For Single Women — Building Wealth With A House

By Carla Fried

WWR Article Summary (tl;dr) In 2019, single women took one in five of the mortgages Freddie Mac backed. That is up from 15% from 2010. Carla Fried shares some things to look out for if you're in the market for a home.

For households that choose to own a home, the equity that builds up over time ends up accounting for a big chunk of net worth, which is the value of all assets minus all debts. Data from the U.S. Census Bureau finds homeowner net worth is 80 times that of renters. The median value of equity among homeowners is more than the median value of household retirement accounts.

That's an opportunity single women are eager to take advantage of. Freddie Mac, which guarantees mortgages, reported that in 2019 single women took out one in five of the mortgages it backed, up from 15% in 2010. The National Association of Realtors reports single women are twice as likely as men to buy a home on their own (18% vs. 9%).

For the single ladies, be you not-yet married, never-married, divorced or widowed, a few tips:

-Focus on what you need, not the max you can borrow. One of the better investments you might consider ahead of getting serious about home buying is to sit down with a financial planner to think through your financial life and set a housing budget. This is important because once you start working with lenders, they will tell you the maximum you can borrow, not what you should borrow given your total financial picture.

Nothing against lenders. It's not their job to help you right-size a mortgage to your big picture. That's what a financial planner can do. And plenty of planners will work on an hourly or project basis. The Garrett Financial Network groups together certified financial planners who operate as fiduciaries, that's a must, and charge hourly fees. The XYPlanning Network is much the same, with a specialty in working with Gen X and Gen Y clients. No endorsement; we single them out because they will work by the hour and act as fiduciaries.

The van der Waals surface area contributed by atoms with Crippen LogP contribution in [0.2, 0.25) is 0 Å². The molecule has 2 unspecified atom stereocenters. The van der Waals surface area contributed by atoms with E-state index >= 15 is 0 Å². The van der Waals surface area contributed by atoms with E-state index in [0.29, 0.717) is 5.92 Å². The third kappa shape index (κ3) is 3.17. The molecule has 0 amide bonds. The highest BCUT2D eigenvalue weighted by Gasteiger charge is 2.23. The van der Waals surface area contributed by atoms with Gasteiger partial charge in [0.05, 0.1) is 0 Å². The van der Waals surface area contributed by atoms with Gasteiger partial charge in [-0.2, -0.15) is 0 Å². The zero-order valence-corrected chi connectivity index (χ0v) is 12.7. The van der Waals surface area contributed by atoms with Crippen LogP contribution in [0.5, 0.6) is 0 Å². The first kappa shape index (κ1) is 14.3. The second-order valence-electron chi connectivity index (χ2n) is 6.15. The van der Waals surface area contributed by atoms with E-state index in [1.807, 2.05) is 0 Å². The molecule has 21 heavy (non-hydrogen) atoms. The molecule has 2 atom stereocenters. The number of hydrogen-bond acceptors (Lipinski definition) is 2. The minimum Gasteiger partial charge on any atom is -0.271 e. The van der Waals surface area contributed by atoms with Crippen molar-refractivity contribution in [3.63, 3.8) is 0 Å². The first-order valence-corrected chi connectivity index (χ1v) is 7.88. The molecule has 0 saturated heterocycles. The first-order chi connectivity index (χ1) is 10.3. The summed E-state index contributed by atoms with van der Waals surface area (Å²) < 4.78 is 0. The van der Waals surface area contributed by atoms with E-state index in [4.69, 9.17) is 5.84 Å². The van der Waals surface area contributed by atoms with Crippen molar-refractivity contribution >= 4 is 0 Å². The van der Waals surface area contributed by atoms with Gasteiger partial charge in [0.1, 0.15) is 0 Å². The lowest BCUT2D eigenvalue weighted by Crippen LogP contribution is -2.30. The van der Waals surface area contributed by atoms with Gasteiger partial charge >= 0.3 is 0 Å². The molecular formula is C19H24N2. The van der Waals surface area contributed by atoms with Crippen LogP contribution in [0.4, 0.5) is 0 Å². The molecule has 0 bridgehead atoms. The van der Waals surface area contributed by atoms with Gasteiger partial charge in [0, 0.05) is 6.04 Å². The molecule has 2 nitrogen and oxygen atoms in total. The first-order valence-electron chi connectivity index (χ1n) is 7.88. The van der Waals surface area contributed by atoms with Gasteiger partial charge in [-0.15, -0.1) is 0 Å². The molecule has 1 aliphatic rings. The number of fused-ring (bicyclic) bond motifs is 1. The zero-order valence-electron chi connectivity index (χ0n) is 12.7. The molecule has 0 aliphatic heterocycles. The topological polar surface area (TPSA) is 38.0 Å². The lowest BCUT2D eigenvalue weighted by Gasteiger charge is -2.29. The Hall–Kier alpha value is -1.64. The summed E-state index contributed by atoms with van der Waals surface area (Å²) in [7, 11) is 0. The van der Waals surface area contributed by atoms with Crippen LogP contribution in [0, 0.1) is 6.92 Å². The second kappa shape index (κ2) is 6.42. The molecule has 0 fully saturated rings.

-Skip the four-bedroom. Even if it fits in your budget, a recent analysis found that in the 100 largest metro areas, a four-bedroom had a median cost $100,000 above a three-bedroom. A back of the envelope calculation suggests that opting for the smaller mortgage and investing the difference can grow to a $500,000 nest egg in 30 years (the standard mortgage choice). A $500,000 cushion can bankroll plenty of hotels and Airbnb's for visitors:

-Give your budget breathing room if you're buying near retirement. The Employee Benefits Research Institute recently asked retired women about expenses. Nearly 40% of women who had never been married reported their housing expenses were running higher than expected.

Among divorced retirees, more than one in three said the same.That's an argument for not stretching to buy a house that stretches your budget. Keep in mind that as DIY as you are today, as you age it's likely you're going to want (or need) to offload some of the upkeep to people you hire.

-Don't worry about coming up with a 20% down payment. One of the biggest misconceptions among homebuyers is that you need to have a huge wad of cash for a down payment. All about that here: Private mortgage insurance, required with less than 20% down, isn't something to see as a roadblock. With a solid FICO credit score, PMI is not going to be a big cost, and it can be added to your monthly mortgage payment. With PMI you may be able to make a down payment of as little as 3% or 3.5%. Manage to come to the table with a 5% or a 10% down payment and your PMI cost will be even lower.

-Consider a 15-year mortgage. Not only does it have a lower interest rate, but polishing off the payments in double time can open up all sorts of options. Maybe it's the ability to retire a bit earlier, or at least to not have to sweat staying at a high-powered job through your 60s. Details:

Set a low enough home-price target so you can handle the higher monthly payments compared to a 30-year loan. If a 15-year is too much of a stretch, you can take out a 30-year loan and send in extra money monthly (or once a year) to speed up repayment. Every lender allows this, and you should not be charged a penny.

-Negotiate: OK, ladies, when it comes to buying and selling homes, the single gents are about 2 percentage points better. That's the finding from a recent study of the deals single homebuyers and sellers agree to:

Using the median priced home, researchers estimate single women end up losing $1,600 a year compared to single men. That's money you likely could find plenty of uses for. In your home. ___ Distributed by Tribune Content Agency, LLC.

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